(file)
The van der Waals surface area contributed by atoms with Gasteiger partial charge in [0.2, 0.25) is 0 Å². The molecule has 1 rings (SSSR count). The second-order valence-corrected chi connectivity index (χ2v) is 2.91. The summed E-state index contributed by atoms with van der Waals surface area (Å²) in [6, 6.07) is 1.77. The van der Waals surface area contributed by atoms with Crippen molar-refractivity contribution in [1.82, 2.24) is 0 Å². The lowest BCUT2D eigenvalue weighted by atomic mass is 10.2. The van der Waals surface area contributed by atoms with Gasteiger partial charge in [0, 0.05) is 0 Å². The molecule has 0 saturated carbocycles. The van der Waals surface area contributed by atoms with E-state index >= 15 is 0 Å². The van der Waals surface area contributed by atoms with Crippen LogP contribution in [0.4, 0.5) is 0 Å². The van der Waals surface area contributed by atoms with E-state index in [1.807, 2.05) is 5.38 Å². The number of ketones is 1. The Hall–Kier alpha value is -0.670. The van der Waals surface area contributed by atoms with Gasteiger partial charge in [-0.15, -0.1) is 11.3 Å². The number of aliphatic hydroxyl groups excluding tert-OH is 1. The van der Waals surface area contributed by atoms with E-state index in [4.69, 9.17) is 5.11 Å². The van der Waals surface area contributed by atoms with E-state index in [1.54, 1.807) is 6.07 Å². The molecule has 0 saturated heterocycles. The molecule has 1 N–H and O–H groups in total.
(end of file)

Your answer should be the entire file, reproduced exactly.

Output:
The van der Waals surface area contributed by atoms with Gasteiger partial charge in [0.2, 0.25) is 0 Å². The molecule has 1 rings (SSSR count). The second-order valence-corrected chi connectivity index (χ2v) is 2.91. The summed E-state index contributed by atoms with van der Waals surface area (Å²) in [6, 6.07) is 1.77. The van der Waals surface area contributed by atoms with Crippen molar-refractivity contribution in [1.82, 2.24) is 0 Å². The lowest BCUT2D eigenvalue weighted by atomic mass is 10.2. The van der Waals surface area contributed by atoms with Gasteiger partial charge in [0, 0.05) is 0 Å². The molecule has 0 saturated carbocycles. The van der Waals surface area contributed by atoms with E-state index >= 15 is 0 Å². The van der Waals surface area contributed by atoms with Crippen LogP contribution in [0.4, 0.5) is 0 Å². The van der Waals surface area contributed by atoms with E-state index in [1.807, 2.05) is 5.38 Å². The number of ketones is 1. The Hall–Kier alpha value is -0.670. The van der Waals surface area contributed by atoms with Gasteiger partial charge in [-0.15, -0.1) is 11.3 Å². The number of aliphatic hydroxyl groups excluding tert-OH is 1. The van der Waals surface area contributed by atoms with E-state index in [4.69, 9.17) is 5.11 Å². The van der Waals surface area contributed by atoms with E-state index in [1.54, 1.807) is 6.07 Å². The molecule has 0 saturated heterocycles. The molecule has 1 N–H and O–H groups in total.